Another trend is the increasing number of mobile phone queries. Naaptol reported a sizeable increase in the number of purchases from mobiles – and Google search data from Jan to June 2013 substantiated this – about 25% of queries are now from smart phones. Google expects this to translate into higher mobile / Tablet sales in 2013 / 2014 (source: Google).
Funding: “Show me the Profit”
52 E-Commerce companies raised USD 700 Mn in Venture Capital between May 2010 and May 2013. However, most of the large companies and marketplaces are not profitable. Some niche e-tailers (e.g. Utsav Fashion, Craftsvala) are – but these are exceptions to the rule.
Source: Re-birth of E-commerce in India – E&Y report
Of the 53 companies that raised capital, only 11 companies were able to raise further rounds of funding – a pointer to the high rate of mortality.
|Fund House||Total Deals||Portfolio|
|Ace Partners||19||Flipkart, Myntra, Exclusively.in, Babyoye, Freshdesk|
|Tiger Global||17||Makemytrip, Flipkart, Caratlane, Olacabs, JustDial|
|SAIF Partners||15||Makemytrip, JustDial, Firstcry, Homeshop18, iStream|
|Nexus Venture Partners||14||Snapdeal, yebhi.com, GENWI, Salorix, Unmetric|
|SeedFund||14||Redbus, Printo, Fetise, Sportskeeda, Healthizen|
|Helion Venture Partners||14||Makemytrip, Hoopos, Redbus, yepme, SMS Gupshup|
|IndoUS Venture Partners||13||Snapdeal, Indiaplaza, Zivame, Via, Hushbabbies|
|Sequoia Capital||13||Fashionandyou, Knowlarity, JustDial, Freecharge, Healthkart|
The design of e-tailing in India – with the need to invest in supply chain, inventory management and returns management – is operationally intensive. Profitability has been elusive because of:
High customer acquisition cost: Given low Internet penetration and some customer distrust around online buying, customer acquisition is expensive. Most sites spend between Rs 800-1,200 to acquire a customer. Considering that the average order size is around Rs 1,600, and that gross margins range between three to eight per cent, the customer needs to transact over 12 times for the retailer to recover the acquisition cost.
High inventory carrying costs: Most Indian e-commerce sites carry their own inventory. This causes a heavy drain on working capital due to unsold inventory and carrying costs.
Cash on delivery (COD) is expensive: COD encourages customer to buy, but it is a sub-optimal mechanism for e-commerce. COD transactions have a higher rate of product returns, and lock-up working capital.
High cost of fulfillment: Most e-tailers have had to invest heavily in their own fulfillment network. This allows them to ensure predictability of delivery and a better experience. But it requires deep pockets to invest upfront, and incurs greater operational costs that which bring down margins by another 3 to 5 percent.
While capital is still available – the funding industry has become more selective. That trend is likely to continue either until FDI is permitted into ecommerce OR until large e-tailers / marketplaces are able to create enough supply chain efficiency to create profits.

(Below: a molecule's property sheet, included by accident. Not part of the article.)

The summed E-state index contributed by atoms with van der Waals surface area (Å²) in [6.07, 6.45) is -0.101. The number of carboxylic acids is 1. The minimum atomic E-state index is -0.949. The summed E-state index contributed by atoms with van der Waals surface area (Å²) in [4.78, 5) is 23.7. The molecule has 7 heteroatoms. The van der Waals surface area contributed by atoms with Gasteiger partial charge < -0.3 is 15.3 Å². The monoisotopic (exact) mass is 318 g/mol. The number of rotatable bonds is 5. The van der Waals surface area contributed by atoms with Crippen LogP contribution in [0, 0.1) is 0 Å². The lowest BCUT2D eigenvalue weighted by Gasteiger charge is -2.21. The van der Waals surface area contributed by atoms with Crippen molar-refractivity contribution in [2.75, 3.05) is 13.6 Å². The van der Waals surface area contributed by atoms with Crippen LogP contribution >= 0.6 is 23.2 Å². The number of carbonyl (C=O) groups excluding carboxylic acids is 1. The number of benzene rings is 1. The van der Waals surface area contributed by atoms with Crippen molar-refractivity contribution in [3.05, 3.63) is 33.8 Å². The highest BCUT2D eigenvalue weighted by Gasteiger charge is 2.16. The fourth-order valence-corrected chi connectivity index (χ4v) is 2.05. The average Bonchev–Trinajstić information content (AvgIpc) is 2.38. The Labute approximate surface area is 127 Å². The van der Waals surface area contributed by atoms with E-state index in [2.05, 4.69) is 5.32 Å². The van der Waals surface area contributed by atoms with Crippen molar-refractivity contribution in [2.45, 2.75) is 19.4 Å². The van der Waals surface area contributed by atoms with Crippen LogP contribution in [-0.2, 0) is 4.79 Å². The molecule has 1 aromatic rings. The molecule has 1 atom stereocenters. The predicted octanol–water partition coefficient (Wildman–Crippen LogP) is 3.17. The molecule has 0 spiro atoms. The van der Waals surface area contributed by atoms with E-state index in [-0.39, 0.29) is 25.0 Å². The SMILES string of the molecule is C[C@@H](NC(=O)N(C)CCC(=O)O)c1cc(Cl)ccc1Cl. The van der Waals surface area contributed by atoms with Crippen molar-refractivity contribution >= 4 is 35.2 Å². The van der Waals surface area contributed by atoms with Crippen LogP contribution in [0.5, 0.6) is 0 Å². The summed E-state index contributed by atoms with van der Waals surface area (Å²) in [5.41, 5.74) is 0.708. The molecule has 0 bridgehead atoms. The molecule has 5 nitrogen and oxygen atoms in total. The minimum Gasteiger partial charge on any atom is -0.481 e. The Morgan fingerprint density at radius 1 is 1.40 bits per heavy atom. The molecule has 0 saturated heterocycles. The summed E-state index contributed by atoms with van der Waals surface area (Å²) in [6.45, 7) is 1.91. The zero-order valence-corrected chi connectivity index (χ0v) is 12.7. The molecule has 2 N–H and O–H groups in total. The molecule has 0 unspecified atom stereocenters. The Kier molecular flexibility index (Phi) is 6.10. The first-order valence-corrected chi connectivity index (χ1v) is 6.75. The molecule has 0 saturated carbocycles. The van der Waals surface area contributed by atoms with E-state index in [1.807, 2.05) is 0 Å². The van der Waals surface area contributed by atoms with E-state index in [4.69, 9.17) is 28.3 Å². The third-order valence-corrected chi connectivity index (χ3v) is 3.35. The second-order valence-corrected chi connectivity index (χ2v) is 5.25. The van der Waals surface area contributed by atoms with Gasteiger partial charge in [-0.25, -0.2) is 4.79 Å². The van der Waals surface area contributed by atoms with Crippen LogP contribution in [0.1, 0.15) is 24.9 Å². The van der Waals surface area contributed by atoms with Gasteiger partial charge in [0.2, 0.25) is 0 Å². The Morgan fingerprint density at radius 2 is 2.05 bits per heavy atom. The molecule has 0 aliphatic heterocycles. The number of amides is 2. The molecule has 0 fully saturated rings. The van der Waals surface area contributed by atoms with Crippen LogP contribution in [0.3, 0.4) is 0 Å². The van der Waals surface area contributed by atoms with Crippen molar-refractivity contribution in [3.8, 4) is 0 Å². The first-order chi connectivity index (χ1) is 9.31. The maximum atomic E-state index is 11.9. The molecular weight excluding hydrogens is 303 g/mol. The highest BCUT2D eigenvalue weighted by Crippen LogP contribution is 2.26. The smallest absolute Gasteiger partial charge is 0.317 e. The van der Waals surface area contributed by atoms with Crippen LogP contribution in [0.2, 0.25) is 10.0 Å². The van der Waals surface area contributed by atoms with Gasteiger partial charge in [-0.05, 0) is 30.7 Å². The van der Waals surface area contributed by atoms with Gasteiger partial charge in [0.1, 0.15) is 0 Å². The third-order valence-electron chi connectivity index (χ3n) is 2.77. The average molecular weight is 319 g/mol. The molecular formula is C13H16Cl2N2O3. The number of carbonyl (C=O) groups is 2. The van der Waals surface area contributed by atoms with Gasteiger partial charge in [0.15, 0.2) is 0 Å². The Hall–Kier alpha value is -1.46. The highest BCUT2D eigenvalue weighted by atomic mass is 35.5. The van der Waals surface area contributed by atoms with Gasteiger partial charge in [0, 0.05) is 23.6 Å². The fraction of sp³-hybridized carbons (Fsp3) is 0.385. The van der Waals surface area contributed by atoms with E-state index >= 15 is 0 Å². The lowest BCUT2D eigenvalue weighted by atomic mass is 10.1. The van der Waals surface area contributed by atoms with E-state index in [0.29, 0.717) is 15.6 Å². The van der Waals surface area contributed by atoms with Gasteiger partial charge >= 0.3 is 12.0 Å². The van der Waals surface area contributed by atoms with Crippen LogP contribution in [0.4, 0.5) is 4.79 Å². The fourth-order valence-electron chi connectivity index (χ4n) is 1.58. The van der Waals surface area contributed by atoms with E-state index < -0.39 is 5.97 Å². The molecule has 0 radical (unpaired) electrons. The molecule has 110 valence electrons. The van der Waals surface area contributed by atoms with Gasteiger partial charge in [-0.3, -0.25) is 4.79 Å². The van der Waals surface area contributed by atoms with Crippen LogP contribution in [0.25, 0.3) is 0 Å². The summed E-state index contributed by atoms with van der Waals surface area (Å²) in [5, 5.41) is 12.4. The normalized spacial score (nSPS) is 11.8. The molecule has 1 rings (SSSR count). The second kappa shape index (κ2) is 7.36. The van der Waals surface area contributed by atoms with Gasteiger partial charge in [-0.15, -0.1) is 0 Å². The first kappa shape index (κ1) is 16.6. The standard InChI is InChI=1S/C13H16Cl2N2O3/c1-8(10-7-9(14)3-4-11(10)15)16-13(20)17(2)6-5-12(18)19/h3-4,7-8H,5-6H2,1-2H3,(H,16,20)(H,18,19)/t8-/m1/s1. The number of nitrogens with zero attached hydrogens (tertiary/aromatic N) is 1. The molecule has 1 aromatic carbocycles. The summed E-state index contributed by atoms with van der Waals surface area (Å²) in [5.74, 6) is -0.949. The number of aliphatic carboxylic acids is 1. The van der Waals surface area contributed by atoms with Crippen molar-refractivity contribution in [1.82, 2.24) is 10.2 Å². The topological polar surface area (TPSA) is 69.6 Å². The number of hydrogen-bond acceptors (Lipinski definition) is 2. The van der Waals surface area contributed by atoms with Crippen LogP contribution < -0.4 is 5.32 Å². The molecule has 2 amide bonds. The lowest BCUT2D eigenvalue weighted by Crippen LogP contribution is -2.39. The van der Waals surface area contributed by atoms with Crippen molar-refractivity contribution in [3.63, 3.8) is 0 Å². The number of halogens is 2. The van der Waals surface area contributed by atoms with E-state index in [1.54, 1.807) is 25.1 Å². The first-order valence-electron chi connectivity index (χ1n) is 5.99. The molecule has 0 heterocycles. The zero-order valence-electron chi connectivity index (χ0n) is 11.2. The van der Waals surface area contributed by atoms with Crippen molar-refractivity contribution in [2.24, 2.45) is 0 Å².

Watch the “brick and click” counterparts
E-tailers and market places invest heavily in technology – to track and manage inventory, delivery, and returns. In addition, customer acquisition related analytics (‘click analyses’) and converting abandoned carts are focus areas.
As their brick and click counterparts scale up their online presence; pure play e-tailers will also have to find an answer to Omni-channel offerings. For example, brick and click stores can offer customers the option of in-store pick up and return and will move to integrating mobile shopping into in-store and online experiences. These are two areas of focus for e-tailers in the future.
Converging to emerge?
While brick and mortar stores are creating online presence, the market is also witnessing instances where e-tailers are setting up physical presence.
|Caratlane.com is a case in point. They e-tail contemporary gold, diamond and semi-precious jewellery. They have set up Solitaire Experience Lounges in New Delhi and Hyderabad. At these, customers are given information about buying solitaires and experts handhold them through the transaction. The lounges serve as an offline extension of the online store.
As an extension of the customers need to “touch and feel” – Caratlane offers “Try at Home”. This is aimed at mimicking the traditional purchase process, where customers will try on multiple pieces, ‘shortlist’ and then buy. Customers can choose up to five designs online and CaratLane.com will arrange to send these, correctly sized, to the customers’ preferred address. Once the customer makes her choice, she can pay cash or go online and place an order.
Impact: The Try at Home service has resulted in cash memo sizes which are 3x the pure online transaction.
E-tailers must be willing to work with many different partners. In India, no single player today can handle all aspects of the business – from site design to fulfillment solutions to employee training. Most e-tailers in India tend to build their capabilities rather than buy, that scenario is likely to change as more global players with existing vendor partners enter the market.
There are few ecommerce professionals in India – the domain has attracted entrepreneurs and technocrats but senior professionals who have grown with the industry are rare. E-tailers will have to invest in this space as well – pure financial hooks such as ESOPs will not hold key talent, when the marketplace down the road offers more of the same.
Make mobile a part of the eCommerce mix from the start. While the mobile opportunity in India is nascent, it is undeniably going to be a critical part of how consumers interact online. India has seen the fastest global adoption of the smart-phone. With the proposed national rollout of 4G in the next two years, customers will increasingly replace their laptops with smart phones and tablets.
Move beyond English in the longer term
The experience of Yahoo, MSN and Google is an early indicator – as ecommerce moves into the hinterland, English language capability will not be enough. While it’s relatively easy to convert the technology front end into other languages – service capability (e.g. call centers, e-mailers) will need investments and top management mind-share.